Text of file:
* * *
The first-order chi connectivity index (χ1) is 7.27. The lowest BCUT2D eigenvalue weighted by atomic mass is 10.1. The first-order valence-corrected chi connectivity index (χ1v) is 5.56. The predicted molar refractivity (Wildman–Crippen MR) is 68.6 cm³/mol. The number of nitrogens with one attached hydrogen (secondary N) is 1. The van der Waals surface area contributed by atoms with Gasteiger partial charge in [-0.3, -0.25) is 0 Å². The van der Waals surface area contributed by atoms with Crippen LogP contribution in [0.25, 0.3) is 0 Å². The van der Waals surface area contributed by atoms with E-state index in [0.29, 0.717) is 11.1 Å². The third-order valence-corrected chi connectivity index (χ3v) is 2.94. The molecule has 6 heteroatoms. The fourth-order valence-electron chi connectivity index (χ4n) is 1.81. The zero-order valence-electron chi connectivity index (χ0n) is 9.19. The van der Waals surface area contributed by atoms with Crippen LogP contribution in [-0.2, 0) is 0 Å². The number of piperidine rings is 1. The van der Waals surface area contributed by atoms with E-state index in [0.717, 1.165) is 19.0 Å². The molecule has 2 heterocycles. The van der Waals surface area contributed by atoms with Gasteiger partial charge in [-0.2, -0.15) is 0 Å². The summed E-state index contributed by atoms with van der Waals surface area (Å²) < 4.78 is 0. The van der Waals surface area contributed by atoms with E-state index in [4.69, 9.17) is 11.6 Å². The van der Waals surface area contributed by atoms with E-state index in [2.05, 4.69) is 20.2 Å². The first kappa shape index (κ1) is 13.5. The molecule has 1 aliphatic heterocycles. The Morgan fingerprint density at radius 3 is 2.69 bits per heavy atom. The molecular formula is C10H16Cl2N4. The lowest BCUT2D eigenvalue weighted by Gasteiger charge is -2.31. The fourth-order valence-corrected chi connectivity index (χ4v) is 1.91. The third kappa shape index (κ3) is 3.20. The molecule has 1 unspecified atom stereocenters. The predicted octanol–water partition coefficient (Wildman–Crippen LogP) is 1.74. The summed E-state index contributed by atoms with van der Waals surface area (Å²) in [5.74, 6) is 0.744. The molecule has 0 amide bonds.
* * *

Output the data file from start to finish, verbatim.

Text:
The first-order chi connectivity index (χ1) is 7.27. The lowest BCUT2D eigenvalue weighted by atomic mass is 10.1. The first-order valence-corrected chi connectivity index (χ1v) is 5.56. The predicted molar refractivity (Wildman–Crippen MR) is 68.6 cm³/mol. The number of nitrogens with one attached hydrogen (secondary N) is 1. The van der Waals surface area contributed by atoms with Gasteiger partial charge in [-0.3, -0.25) is 0 Å². The van der Waals surface area contributed by atoms with Crippen LogP contribution in [0.25, 0.3) is 0 Å². The van der Waals surface area contributed by atoms with E-state index in [0.29, 0.717) is 11.1 Å². The third-order valence-corrected chi connectivity index (χ3v) is 2.94. The molecule has 6 heteroatoms. The fourth-order valence-electron chi connectivity index (χ4n) is 1.81. The zero-order valence-electron chi connectivity index (χ0n) is 9.19. The van der Waals surface area contributed by atoms with Crippen LogP contribution in [-0.2, 0) is 0 Å². The number of piperidine rings is 1. The van der Waals surface area contributed by atoms with E-state index in [0.717, 1.165) is 19.0 Å². The molecule has 2 heterocycles. The van der Waals surface area contributed by atoms with Gasteiger partial charge in [-0.2, -0.15) is 0 Å². The summed E-state index contributed by atoms with van der Waals surface area (Å²) < 4.78 is 0. The van der Waals surface area contributed by atoms with E-state index in [4.69, 9.17) is 11.6 Å². The van der Waals surface area contributed by atoms with E-state index in [2.05, 4.69) is 20.2 Å². The first kappa shape index (κ1) is 13.5. The molecule has 1 aliphatic heterocycles. The Morgan fingerprint density at radius 3 is 2.69 bits per heavy atom. The molecular formula is C10H16Cl2N4. The lowest BCUT2D eigenvalue weighted by Gasteiger charge is -2.31. The fourth-order valence-corrected chi connectivity index (χ4v) is 1.91. The third kappa shape index (κ3) is 3.20. The molecule has 1 unspecified atom stereocenters. The predicted octanol–water partition coefficient (Wildman–Crippen LogP) is 1.74. The summed E-state index contributed by atoms with van der Waals surface area (Å²) in [5.74, 6) is 0.744. The molecule has 0 amide bonds.